A. BOUNDARIES - Its boarders are the inguinal ligament superiorly, the medial border of the adductor longus medially, and the medial boarder of the sartorius laterally. The base of the triangle is the inguinal ligament, the floor is made up of the adductor longus, pectineus, and iliopsoas and the roof is the fascia lata. B. CONTENTS - include the femoral nerve, femoral artery, femoral vein (lateral to medial), inguinal lymph nodes, and the femoral sheath. 1. FEMORAL ARTERY - is the main arterial supply to the lower extremity. It bisects the femoral triangle to the adductor canal. Clinically, it is important to know that the femoral nerve lies lateral to the femoral artery and the femoral artery lies lateral to the femoral vein when a venous line is needed in the leg. So if you draw blood, check pulse at the triangle, for femoral artery and poke medial. The femoral artery gives off 4 major branches in the femoral triangle including the profunda femoris artery (Deep artery of the thigh). The profunda femoris artery is the chief artery of the thigh. It supplies the adductor magnus and the hamstring muscles. The medial circumflex is a branch off the profunda femoris artery. It supplies the head and neck of the femur and lies between the iliopsoas and pectineus muscles. The lateral circumflex also branches off the profunda femoris artery. It supplies the lateral thigh muscles and the head of the femur and it lies deep to the sartorius and the rectus femoris muscles. 2. FEMORAL VEIN - receives the profunda femoris and saphenous veins within the femoral triangle. As it runs posterior to the inguinal canal it becomes the external iliac vein. 3. INGUINAL LYMPH NODES - drain the lower limb, perineum, anterior abdominal wall, and the gluteal region, therefore, it is an important area to palpate in patients with an infection. 4. FEMORAL NERVE - is the largest branch of the lumbar plexus. It is located lateral to the femoral vessels and outside of the femoral sheath. It innervates the anterior thigh muscles. The saphenous nerve is a cutaneous branch off the femoral nerve which accompanies the femoral artery in the adductor canal. 5. FEMORAL SHEATH - surrounds the femoral vessels and forms the femoral canal. It does not include the femoral nerve (hint!), and is pierced by the great saphenous vein. V. ADDUCTOR CANAL is a fascial tunnel in the thigh which begins where the sartorius muscle crosses the adductor longus muscle and ends at the adductor hiatus. The canal contains the femoral artery and vein and the saphenous nerve. A. BOUNDARIES - include the vastus medialis laterally, the adductor longus and adductor magnus posteromedially, and the sartorius anteriorly. B. CONTENTS - include the femoral artery and vein which exit the canal through the adductor hiatus and become the popliteal vessels. The saphenous nerve does not exit the adductor hiatus but rather between the sartorius and gracilis muscles. It the runs with the saphenous vein to supply the medial leg. VI. VEINS A. GREAT SAPHENOUS - longest vein in the body. This is the vein they use for coronary bypass. It travels from the dorsal venous arch of the foot medially and travels up the leg and thigh through the saphenous opening in the deep fascia of the thigh to the femoral vein. It receives many tributaries from the small saphenous. Clinically important due to its use in coronary bypass surgery. B. Small saphenous vein is posterior to the lateral malleolus and travels up to the popliteal fascia and drains into the popliteal vein.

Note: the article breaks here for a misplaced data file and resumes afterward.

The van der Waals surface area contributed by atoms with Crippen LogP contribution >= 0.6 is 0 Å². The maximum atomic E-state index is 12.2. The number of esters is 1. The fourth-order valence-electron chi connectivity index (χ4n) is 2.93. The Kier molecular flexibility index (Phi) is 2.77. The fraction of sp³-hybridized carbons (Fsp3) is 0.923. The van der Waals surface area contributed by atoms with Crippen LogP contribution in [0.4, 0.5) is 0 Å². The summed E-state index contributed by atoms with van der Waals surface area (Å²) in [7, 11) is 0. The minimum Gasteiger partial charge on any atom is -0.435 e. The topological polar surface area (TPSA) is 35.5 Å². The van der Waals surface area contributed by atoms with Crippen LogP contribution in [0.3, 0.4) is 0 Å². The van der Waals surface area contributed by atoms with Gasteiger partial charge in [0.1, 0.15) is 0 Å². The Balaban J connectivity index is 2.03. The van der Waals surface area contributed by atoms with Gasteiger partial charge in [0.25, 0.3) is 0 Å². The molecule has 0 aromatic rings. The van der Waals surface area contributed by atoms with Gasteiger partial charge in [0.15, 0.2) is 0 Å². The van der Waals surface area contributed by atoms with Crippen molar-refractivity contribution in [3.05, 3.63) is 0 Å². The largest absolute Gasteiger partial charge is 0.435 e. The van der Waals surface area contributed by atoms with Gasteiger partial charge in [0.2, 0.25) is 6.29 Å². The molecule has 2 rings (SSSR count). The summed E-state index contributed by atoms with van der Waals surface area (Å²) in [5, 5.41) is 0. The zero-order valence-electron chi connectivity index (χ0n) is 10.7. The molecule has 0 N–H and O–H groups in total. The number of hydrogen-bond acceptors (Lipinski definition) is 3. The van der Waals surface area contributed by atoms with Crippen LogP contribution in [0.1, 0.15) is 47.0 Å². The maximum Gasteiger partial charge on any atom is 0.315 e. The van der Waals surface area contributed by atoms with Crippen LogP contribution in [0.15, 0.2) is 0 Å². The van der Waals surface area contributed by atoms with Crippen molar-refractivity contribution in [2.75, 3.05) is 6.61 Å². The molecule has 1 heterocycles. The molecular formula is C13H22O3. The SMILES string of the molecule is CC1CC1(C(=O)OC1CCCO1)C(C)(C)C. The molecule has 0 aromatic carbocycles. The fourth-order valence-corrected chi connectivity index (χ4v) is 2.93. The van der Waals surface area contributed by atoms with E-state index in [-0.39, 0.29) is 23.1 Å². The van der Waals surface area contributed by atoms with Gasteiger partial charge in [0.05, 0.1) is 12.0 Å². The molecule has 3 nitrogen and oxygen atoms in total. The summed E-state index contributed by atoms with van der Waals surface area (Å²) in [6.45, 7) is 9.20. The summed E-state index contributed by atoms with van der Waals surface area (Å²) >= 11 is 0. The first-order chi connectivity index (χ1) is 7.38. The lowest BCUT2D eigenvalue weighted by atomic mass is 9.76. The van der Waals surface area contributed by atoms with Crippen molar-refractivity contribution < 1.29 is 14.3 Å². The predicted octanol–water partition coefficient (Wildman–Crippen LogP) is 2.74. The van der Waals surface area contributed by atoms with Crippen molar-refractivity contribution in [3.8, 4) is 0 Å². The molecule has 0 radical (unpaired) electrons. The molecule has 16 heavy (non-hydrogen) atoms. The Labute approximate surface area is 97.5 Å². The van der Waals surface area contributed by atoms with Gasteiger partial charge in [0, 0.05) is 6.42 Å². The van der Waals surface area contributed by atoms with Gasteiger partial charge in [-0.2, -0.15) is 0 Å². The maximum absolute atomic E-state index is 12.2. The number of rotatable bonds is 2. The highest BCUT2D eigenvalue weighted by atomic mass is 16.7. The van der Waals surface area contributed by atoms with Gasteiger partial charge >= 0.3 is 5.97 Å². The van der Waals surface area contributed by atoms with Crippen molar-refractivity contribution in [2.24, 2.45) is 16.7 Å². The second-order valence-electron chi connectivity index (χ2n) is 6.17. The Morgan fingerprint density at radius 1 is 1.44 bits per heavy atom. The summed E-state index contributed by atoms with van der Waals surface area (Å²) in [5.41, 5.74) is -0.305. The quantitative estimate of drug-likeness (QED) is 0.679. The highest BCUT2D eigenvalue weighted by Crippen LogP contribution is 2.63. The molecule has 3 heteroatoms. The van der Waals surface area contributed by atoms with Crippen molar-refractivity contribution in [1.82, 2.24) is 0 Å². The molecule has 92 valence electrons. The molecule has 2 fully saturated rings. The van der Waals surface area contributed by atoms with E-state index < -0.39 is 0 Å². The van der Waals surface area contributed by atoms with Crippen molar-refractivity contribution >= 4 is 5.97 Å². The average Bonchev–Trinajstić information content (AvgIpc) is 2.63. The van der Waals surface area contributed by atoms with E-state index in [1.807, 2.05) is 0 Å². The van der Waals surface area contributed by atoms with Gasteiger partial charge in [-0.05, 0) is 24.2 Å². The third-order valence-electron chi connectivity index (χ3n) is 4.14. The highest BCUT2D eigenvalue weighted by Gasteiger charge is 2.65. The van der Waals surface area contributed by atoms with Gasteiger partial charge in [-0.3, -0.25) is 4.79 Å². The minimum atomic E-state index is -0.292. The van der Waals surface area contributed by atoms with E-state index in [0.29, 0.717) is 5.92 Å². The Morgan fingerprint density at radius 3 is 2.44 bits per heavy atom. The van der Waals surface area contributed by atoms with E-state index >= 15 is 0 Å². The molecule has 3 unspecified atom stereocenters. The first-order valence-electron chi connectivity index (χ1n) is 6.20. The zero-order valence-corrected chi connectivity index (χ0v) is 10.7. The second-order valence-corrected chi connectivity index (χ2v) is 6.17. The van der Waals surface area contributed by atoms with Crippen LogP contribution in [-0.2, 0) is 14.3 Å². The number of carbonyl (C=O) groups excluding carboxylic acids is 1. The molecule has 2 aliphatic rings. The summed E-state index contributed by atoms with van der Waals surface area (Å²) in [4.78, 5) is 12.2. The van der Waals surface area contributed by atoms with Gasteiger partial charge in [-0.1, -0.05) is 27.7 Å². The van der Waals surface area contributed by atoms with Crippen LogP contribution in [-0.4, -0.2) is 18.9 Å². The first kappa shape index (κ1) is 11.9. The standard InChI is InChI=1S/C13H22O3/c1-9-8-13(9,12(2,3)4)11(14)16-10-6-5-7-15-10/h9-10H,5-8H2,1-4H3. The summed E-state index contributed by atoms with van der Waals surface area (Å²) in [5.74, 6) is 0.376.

Dr. Niedfeldt then showed us some movies of athletes getting injured (looked very painful). He discussed two of them in particular, but none of this will be on the test. One was an ankle dislocation in a probaseball player. He caught his cleat while sliding and disrupted his ATF, CF, deep deltoid, and ant tib-fib. So he basically completely dislocated his ankle without fracturing any bone (rare). The second case was of a lower extremity injury in a pro-football player. His left knee was struck by a teammate. He had loss of sensation in his foot and no dorsalis pedis pulse (very bad). This ended up being a left knee dislocation with popliteal artery injury, acute compartment syndrome, and MCL, LCL, ACL, PCL tear. This was a very bad injury, and he ended up with a loss of sensation in the plantar region after almost having his leg amputated.